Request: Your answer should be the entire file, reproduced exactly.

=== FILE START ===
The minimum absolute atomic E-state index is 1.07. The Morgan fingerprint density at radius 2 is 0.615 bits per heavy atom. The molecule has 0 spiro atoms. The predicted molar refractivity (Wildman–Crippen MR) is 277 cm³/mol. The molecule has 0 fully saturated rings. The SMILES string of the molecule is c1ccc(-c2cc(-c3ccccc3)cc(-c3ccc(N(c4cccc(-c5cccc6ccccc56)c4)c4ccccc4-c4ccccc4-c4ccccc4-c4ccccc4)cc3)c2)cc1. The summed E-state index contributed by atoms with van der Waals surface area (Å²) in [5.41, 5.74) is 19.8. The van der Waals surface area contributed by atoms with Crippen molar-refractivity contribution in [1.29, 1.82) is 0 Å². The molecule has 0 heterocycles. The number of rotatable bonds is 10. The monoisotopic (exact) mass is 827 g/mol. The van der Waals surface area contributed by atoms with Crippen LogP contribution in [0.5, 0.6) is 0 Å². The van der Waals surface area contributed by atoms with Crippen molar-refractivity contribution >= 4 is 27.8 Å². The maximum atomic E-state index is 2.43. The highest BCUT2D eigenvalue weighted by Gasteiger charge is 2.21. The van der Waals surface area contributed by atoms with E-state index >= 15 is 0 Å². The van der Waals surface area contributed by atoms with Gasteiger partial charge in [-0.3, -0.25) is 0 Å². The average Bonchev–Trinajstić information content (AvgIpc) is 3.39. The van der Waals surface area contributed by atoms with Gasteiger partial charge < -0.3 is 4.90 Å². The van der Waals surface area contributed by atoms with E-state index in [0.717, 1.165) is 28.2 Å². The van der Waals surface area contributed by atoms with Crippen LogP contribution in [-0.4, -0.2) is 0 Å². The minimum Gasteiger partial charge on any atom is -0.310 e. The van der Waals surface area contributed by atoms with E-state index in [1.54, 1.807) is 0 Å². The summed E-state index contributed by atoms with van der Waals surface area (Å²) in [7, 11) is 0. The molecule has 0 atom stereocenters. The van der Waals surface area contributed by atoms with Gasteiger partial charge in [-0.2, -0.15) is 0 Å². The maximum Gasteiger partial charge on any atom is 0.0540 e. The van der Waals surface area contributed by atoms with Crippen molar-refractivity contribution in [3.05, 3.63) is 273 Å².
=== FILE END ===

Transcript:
The minimum absolute atomic E-state index is 1.07. The Morgan fingerprint density at radius 2 is 0.615 bits per heavy atom. The molecule has 0 spiro atoms. The predicted molar refractivity (Wildman–Crippen MR) is 277 cm³/mol. The molecule has 0 fully saturated rings. The SMILES string of the molecule is c1ccc(-c2cc(-c3ccccc3)cc(-c3ccc(N(c4cccc(-c5cccc6ccccc56)c4)c4ccccc4-c4ccccc4-c4ccccc4-c4ccccc4)cc3)c2)cc1. The summed E-state index contributed by atoms with van der Waals surface area (Å²) in [5.41, 5.74) is 19.8. The van der Waals surface area contributed by atoms with Crippen molar-refractivity contribution in [1.29, 1.82) is 0 Å². The molecule has 0 heterocycles. The number of rotatable bonds is 10. The monoisotopic (exact) mass is 827 g/mol. The van der Waals surface area contributed by atoms with Crippen LogP contribution in [0.5, 0.6) is 0 Å². The van der Waals surface area contributed by atoms with Crippen molar-refractivity contribution >= 4 is 27.8 Å². The maximum atomic E-state index is 2.43. The highest BCUT2D eigenvalue weighted by Gasteiger charge is 2.21. The van der Waals surface area contributed by atoms with E-state index >= 15 is 0 Å². The van der Waals surface area contributed by atoms with Gasteiger partial charge in [-0.3, -0.25) is 0 Å². The average Bonchev–Trinajstić information content (AvgIpc) is 3.39. The van der Waals surface area contributed by atoms with Gasteiger partial charge < -0.3 is 4.90 Å². The van der Waals surface area contributed by atoms with E-state index in [0.717, 1.165) is 28.2 Å². The van der Waals surface area contributed by atoms with Crippen LogP contribution in [-0.4, -0.2) is 0 Å². The minimum Gasteiger partial charge on any atom is -0.310 e. The van der Waals surface area contributed by atoms with E-state index in [1.54, 1.807) is 0 Å². The summed E-state index contributed by atoms with van der Waals surface area (Å²) in [7, 11) is 0. The molecule has 0 atom stereocenters. The van der Waals surface area contributed by atoms with Gasteiger partial charge in [-0.2, -0.15) is 0 Å². The maximum Gasteiger partial charge on any atom is 0.0540 e. The van der Waals surface area contributed by atoms with Crippen molar-refractivity contribution in [3.05, 3.63) is 273 Å².